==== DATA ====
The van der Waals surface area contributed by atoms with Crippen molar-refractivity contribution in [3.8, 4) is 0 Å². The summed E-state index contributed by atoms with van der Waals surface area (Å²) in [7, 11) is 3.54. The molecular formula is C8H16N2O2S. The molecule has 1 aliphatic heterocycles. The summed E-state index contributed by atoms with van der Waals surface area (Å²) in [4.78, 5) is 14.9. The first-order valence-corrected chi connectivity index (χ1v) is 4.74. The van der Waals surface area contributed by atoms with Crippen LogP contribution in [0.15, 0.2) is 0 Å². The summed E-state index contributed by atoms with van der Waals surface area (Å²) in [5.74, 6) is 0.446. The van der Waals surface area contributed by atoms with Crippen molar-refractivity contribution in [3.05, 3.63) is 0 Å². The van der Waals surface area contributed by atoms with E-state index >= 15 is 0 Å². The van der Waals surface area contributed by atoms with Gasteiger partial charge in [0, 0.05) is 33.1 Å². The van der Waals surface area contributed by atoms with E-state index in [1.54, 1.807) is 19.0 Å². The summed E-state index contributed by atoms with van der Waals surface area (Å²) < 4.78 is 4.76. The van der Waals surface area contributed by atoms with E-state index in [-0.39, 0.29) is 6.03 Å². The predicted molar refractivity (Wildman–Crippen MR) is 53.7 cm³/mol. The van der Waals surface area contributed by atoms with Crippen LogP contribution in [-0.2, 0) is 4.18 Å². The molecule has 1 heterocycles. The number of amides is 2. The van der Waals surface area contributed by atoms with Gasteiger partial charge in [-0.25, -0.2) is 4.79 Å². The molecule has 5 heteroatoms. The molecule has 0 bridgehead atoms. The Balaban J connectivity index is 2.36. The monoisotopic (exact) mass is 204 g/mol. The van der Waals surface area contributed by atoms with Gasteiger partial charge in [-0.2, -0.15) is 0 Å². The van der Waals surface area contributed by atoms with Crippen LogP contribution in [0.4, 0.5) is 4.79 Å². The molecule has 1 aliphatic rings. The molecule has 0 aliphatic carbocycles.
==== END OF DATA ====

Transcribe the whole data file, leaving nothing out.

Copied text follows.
The van der Waals surface area contributed by atoms with Crippen molar-refractivity contribution in [3.8, 4) is 0 Å². The summed E-state index contributed by atoms with van der Waals surface area (Å²) in [7, 11) is 3.54. The molecular formula is C8H16N2O2S. The molecule has 1 aliphatic heterocycles. The summed E-state index contributed by atoms with van der Waals surface area (Å²) in [4.78, 5) is 14.9. The first-order valence-corrected chi connectivity index (χ1v) is 4.74. The van der Waals surface area contributed by atoms with Crippen LogP contribution in [0.15, 0.2) is 0 Å². The summed E-state index contributed by atoms with van der Waals surface area (Å²) in [5.74, 6) is 0.446. The van der Waals surface area contributed by atoms with Crippen molar-refractivity contribution in [3.05, 3.63) is 0 Å². The van der Waals surface area contributed by atoms with E-state index >= 15 is 0 Å². The van der Waals surface area contributed by atoms with Gasteiger partial charge in [0, 0.05) is 33.1 Å². The van der Waals surface area contributed by atoms with E-state index in [1.54, 1.807) is 19.0 Å². The summed E-state index contributed by atoms with van der Waals surface area (Å²) < 4.78 is 4.76. The van der Waals surface area contributed by atoms with E-state index in [-0.39, 0.29) is 6.03 Å². The predicted molar refractivity (Wildman–Crippen MR) is 53.7 cm³/mol. The van der Waals surface area contributed by atoms with Crippen LogP contribution in [-0.2, 0) is 4.18 Å². The molecule has 1 heterocycles. The number of amides is 2. The van der Waals surface area contributed by atoms with Gasteiger partial charge in [-0.25, -0.2) is 4.79 Å². The molecule has 5 heteroatoms. The molecule has 0 bridgehead atoms. The Balaban J connectivity index is 2.36. The monoisotopic (exact) mass is 204 g/mol. The van der Waals surface area contributed by atoms with Gasteiger partial charge in [-0.2, -0.15) is 0 Å². The van der Waals surface area contributed by atoms with Crippen LogP contribution in [0.4, 0.5) is 4.79 Å². The molecule has 1 aliphatic rings. The molecule has 0 aliphatic carbocycles.